AT&T buys AppNexus, builds on real-time advertising and analytics global footprint

Programmatic adtech acquisition, which punters suspect could be worth US$1.6bn, will enhance AT&T's advertising and analytics business

AT&T has confirmed it is acquiring programmatic adtech stalwart, AppNexus, ending a week of speculation about a deal and more than a year of questions around whether AppNexus would file for an IPO.

While financial details of the deal have not been disclosed, the Wall Street Journal suggested the acquisition could be worth US$1.6 billion, citing sources close to the deal.

According to previous media reports, AppNexus filed papers for an initial public offering back in 2016 that gave the company a valuation of up to $2 billion. It’s also raised US$321.5 million in venture capital since debuting on the market 10 years ago. In addition, analysts have previously pegged the company’s market value at $1.2bn.

In a statement, AT&T said the acquisition would accelerate the growth of its advertising platform and unite real-time advertising analytics with its premium TV and video content. AppNexus will become part of AT&T’s advertising and analytics division, led by CEO, Brian Lesser.

AppNexus provides a global advertising marketplace for buying and selling ad inventory programmatic, as well as ad serving technology for publishers, agencies and marketing teams.

Lesser said the desire to invest in adtech was behind the decision to buy the “strongest player in the space”.

“AppNexus has scale of infrastructure, advanced technology and diverse talent,” he said. “The combination of AT&T advertising an analytics and AppNexus will help deliver a world-class advertising platform that provides brands and publishers a new and innovative way to reach consumers in the marketplace today.”

AT&T said it will continue to invest and build on AppNexus’ core technology, which will now be integrated with its first-party data, premium video content, such as Turner Networks, Audience Network and Otter Media, and distribution. The purchase also gives AT&T a much wider global footprint including a presence in Australia and the Asia-Pacific.

“Innovation is core to the heritage of both AT&T and AppNexus, and we have an exciting opportunity to chart the future course of advertising together,” said AppNexus CEO, Brian O’Kelley. “Combining AT&T’s incredible assets with our technology, we will help brands and marketers power new advertising experiences for consumers. It’s what the market is asking for, and together we’re poised to deliver it.”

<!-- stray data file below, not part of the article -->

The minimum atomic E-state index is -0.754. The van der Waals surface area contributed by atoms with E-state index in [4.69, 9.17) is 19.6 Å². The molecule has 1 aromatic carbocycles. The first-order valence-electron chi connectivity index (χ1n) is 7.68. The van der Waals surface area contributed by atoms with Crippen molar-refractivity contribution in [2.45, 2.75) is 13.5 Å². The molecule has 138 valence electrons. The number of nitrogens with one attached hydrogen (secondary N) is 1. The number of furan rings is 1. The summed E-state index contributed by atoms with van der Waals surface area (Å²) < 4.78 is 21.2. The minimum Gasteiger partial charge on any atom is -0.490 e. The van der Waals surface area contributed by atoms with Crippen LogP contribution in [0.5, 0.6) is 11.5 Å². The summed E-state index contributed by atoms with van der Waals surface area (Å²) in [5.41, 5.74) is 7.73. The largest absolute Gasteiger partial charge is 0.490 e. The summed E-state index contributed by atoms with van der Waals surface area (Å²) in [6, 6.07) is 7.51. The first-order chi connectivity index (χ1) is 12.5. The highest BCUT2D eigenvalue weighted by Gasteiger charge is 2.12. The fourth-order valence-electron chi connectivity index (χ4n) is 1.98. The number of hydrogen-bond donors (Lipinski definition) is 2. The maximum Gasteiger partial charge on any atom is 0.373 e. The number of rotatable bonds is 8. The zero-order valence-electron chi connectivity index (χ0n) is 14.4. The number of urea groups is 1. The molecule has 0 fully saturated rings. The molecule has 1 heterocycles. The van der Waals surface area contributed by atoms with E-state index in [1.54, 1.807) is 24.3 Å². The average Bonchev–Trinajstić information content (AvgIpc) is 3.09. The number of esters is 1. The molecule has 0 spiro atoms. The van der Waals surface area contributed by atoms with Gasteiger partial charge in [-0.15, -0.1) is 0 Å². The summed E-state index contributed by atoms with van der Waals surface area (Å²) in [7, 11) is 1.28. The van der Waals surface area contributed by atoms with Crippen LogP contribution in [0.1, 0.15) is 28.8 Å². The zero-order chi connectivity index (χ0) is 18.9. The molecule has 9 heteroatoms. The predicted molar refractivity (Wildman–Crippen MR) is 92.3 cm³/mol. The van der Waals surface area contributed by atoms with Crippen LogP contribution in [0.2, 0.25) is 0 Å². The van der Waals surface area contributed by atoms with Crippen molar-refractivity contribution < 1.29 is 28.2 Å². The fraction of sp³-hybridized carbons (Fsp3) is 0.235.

The deal is expected to close in Q3, subject to regulatory and closing conditions.

AppNexus, like many in the adtech and martech sphere, hasn’t been averse to making acquisitions itself. Among those completed in 2014-2015 are cross-device advertising startup, MediaGlu; ad serving platform, Open Adstream; and cross-channel revenue and inventory management player, Yieldex.

Related: AppNexus president: Programmatic ad exchanges collaborations are the future

Its backers, meanwhile, include News Corp, WPP Ventures and Kodiak Venture Partners. AppNexus also maintains a global technology partnership with Microsoft which saw the latter adopting its video supply-side platform for Microsoft display advertising business in 58 markets.

One of AppNexus' most high-profile customers is Nine, which partnered with the vendor back in 2016 via its mi9 digital division.

In a blog post on the deal, Forrester VP and principal analyst and former MediaMath CMO, Joanne O'Connell, said the acquisition ticked a number of very big boxes. The first is that its adds adtech weight to AT&T's fresh combination of content made possible through the recent acquisition of Time Warner.

Secondly, the deal gives AT&T access to digital advertising points ad channels like display and video across desktop and mobile overnight. It's also a big potential win against goliaths, Facebook and Google, in terms of data sets.

"AT&T and Time Warner, individually and collectively, are sitting on a massive pool of first-party data," O'Connell commented. "Even better: Accurate, deterministic first- party data. Their direct relationships with millions of consumers mean they can build a scaled identity graph, increasingly necessary for omnichannel media buying in a fragmented world where cookies are crumbling and good consumer ad experiences are more important – and elusive – than ever. And what are Facebook and Google, really, other than data-driven, cross-channel access points to a scaled network of consumers?"

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